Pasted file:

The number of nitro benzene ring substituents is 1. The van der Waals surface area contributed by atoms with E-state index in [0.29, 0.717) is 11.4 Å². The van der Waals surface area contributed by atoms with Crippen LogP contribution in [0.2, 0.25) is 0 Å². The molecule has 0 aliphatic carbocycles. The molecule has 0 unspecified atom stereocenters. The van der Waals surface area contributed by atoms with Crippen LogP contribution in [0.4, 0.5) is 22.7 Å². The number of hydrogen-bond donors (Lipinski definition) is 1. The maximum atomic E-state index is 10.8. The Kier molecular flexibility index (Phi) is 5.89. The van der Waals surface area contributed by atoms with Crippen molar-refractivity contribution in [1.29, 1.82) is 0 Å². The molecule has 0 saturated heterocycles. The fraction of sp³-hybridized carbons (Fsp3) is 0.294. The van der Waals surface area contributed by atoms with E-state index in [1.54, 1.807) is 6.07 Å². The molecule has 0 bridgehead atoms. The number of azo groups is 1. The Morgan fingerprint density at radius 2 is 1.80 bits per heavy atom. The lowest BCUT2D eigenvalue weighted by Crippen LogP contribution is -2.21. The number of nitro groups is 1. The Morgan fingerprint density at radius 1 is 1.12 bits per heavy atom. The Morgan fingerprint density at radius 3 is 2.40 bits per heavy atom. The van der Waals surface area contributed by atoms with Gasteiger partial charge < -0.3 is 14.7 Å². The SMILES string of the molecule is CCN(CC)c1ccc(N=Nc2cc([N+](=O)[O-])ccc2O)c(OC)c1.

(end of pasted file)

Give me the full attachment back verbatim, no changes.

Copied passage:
The number of nitro benzene ring substituents is 1. The van der Waals surface area contributed by atoms with E-state index in [0.29, 0.717) is 11.4 Å². The van der Waals surface area contributed by atoms with Crippen LogP contribution in [0.2, 0.25) is 0 Å². The molecule has 0 aliphatic carbocycles. The molecule has 0 unspecified atom stereocenters. The van der Waals surface area contributed by atoms with Crippen LogP contribution in [0.4, 0.5) is 22.7 Å². The number of hydrogen-bond donors (Lipinski definition) is 1. The maximum atomic E-state index is 10.8. The Kier molecular flexibility index (Phi) is 5.89. The van der Waals surface area contributed by atoms with Crippen molar-refractivity contribution in [1.29, 1.82) is 0 Å². The molecule has 0 saturated heterocycles. The fraction of sp³-hybridized carbons (Fsp3) is 0.294. The van der Waals surface area contributed by atoms with E-state index in [1.54, 1.807) is 6.07 Å². The molecule has 0 bridgehead atoms. The number of azo groups is 1. The Morgan fingerprint density at radius 2 is 1.80 bits per heavy atom. The lowest BCUT2D eigenvalue weighted by Crippen LogP contribution is -2.21. The number of nitro groups is 1. The Morgan fingerprint density at radius 1 is 1.12 bits per heavy atom. The Morgan fingerprint density at radius 3 is 2.40 bits per heavy atom. The van der Waals surface area contributed by atoms with Gasteiger partial charge < -0.3 is 14.7 Å². The SMILES string of the molecule is CCN(CC)c1ccc(N=Nc2cc([N+](=O)[O-])ccc2O)c(OC)c1.